By now most are familiar with or have heard of attorneys using the internet to research or investigate jurors. Prior to the Digital Age, attorneys used more traditional methods to investigate jurors. At times, these methods could be quite intrusive e.g., some attorneys drove by the homes of jurors or interviewed the friends and neighbors of jurors. There is even a 1920s U.S. Supreme Court case (Sinclair v. United States) which discusses the practice.
Apparently, not all attorneys have forsaken these traditional methods. Recently, in Bohn v. Forba Holdings, a New York trial judge overturned a jury verdict because an attorney for the defense allegedly "stalked" the jurors. The actual attorney misconduct was not done by the attorneys litigating the case but by another attorney retained by the defendant to monitor the case.
After the jurors returned a verdict in favor of the defense in a dental malpractice case, the judge handling the case spoke with the jurors about their experience. During this time the judge learned that the attorney in question made the jurors feel extremely uncomfortable by his actions which included: following the jurors around; showing up at the same restaurants where they had lunch; and routinely joining them on the elevator. A few jurors even thought that the attorney actually videotaped them.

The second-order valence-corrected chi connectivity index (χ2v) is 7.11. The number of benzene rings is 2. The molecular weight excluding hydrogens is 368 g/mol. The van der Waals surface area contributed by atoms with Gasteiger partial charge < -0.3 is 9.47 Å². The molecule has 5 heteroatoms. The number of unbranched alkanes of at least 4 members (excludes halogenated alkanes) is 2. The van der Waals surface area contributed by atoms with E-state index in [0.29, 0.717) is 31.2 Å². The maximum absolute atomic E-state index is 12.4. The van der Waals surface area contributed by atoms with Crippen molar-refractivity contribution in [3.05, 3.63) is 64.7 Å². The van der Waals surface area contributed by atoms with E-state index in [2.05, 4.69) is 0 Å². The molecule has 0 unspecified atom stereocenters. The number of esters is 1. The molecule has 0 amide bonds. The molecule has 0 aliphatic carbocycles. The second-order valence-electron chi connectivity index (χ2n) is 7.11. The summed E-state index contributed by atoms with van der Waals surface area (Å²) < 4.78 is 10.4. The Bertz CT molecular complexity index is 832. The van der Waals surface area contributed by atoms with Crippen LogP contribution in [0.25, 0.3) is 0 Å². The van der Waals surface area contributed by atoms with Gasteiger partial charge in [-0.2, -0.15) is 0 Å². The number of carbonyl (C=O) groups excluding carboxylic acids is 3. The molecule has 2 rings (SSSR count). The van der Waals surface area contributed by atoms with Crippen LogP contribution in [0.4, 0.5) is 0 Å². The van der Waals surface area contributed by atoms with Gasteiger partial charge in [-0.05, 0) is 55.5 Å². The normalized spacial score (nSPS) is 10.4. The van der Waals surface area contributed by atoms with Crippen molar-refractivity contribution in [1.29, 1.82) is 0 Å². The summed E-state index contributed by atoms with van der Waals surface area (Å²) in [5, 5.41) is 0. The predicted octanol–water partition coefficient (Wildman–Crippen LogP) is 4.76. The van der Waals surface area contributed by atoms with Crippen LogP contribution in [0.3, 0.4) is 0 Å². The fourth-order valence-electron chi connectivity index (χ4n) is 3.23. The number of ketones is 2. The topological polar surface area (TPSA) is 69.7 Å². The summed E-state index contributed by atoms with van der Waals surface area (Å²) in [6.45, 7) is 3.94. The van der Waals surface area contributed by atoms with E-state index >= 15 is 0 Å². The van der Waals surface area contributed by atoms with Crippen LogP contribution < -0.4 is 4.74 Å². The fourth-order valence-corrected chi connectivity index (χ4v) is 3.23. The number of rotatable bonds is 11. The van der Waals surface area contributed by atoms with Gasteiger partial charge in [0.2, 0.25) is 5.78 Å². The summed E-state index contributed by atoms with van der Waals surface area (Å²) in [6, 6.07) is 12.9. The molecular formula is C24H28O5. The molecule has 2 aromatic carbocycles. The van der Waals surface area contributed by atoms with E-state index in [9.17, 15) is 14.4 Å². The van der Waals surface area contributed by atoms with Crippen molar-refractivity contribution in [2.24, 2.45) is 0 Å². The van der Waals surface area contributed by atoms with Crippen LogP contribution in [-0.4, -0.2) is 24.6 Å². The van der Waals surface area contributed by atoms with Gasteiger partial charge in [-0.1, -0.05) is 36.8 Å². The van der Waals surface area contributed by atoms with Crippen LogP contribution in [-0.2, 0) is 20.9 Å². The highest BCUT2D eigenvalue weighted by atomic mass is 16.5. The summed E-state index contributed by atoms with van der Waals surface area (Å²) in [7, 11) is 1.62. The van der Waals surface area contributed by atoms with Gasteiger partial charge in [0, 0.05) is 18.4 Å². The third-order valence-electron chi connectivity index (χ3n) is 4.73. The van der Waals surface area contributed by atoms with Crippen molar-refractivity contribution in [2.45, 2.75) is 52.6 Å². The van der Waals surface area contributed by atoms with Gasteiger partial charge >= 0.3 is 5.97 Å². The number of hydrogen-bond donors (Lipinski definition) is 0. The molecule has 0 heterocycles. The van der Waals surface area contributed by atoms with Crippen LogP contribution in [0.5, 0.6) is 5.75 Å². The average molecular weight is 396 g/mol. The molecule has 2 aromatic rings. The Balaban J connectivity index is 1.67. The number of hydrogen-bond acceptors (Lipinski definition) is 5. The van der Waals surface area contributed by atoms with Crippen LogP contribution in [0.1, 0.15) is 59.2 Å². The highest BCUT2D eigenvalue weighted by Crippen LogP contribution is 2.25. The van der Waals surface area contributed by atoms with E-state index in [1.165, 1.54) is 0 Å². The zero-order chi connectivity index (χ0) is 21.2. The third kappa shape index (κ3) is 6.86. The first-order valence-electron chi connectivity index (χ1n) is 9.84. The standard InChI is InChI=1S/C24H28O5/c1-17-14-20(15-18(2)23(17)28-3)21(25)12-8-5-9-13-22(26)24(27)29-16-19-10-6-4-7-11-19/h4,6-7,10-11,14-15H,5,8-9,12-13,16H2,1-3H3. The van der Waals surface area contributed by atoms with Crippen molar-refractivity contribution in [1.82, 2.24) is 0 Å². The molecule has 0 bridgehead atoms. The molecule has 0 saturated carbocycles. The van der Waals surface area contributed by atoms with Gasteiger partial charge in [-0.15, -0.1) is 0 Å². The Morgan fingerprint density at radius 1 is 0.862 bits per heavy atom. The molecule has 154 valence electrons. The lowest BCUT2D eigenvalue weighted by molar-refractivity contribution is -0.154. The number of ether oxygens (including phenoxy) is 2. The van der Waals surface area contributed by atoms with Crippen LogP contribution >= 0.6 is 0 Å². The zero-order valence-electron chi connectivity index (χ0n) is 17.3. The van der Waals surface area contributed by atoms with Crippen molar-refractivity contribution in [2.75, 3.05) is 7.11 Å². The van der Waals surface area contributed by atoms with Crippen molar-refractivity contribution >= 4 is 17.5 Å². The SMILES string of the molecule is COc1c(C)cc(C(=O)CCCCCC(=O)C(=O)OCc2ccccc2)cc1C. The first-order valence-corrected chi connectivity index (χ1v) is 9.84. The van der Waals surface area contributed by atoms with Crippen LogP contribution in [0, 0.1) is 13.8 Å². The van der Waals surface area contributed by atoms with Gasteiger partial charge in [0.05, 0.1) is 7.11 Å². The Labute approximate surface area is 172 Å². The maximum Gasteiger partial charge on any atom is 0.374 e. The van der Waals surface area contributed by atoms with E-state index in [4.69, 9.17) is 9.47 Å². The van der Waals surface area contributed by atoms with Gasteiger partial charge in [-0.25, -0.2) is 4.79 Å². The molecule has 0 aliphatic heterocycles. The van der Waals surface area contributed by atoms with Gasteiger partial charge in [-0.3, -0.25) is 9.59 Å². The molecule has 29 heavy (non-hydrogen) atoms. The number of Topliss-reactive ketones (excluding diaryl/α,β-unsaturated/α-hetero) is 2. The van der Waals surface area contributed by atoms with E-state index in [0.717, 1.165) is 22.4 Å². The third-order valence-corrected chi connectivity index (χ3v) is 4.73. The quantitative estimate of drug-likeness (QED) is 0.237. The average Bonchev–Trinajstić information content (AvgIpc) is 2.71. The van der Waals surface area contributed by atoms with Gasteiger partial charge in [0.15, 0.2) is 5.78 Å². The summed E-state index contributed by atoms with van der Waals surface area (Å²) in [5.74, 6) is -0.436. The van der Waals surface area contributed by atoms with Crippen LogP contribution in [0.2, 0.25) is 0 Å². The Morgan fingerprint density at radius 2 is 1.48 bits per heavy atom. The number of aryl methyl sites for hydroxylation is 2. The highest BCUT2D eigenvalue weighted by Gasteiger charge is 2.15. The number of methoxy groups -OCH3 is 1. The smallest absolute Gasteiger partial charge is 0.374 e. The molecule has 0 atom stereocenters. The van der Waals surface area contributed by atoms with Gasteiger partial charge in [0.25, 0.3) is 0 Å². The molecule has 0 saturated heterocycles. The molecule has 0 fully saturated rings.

After learning this information, the judge held a hearing to question this specific attorney. As a result of this hearing and the information the judge learned from the jurors, she ordered a new trial for the plaintiffs. In ordering a new trial the judge determined that the attorney's actions violated the sanctity of the jury. Specifically, the trial judge found that
This is a case where jurors over a I5-day period believed that they were stalked, videotaped and closely monitored by a person they believed worked for defendants. This is a case where jurors performing their civic duty were made to feel bothered and scared. This is a case where the administration of the law was imperiled.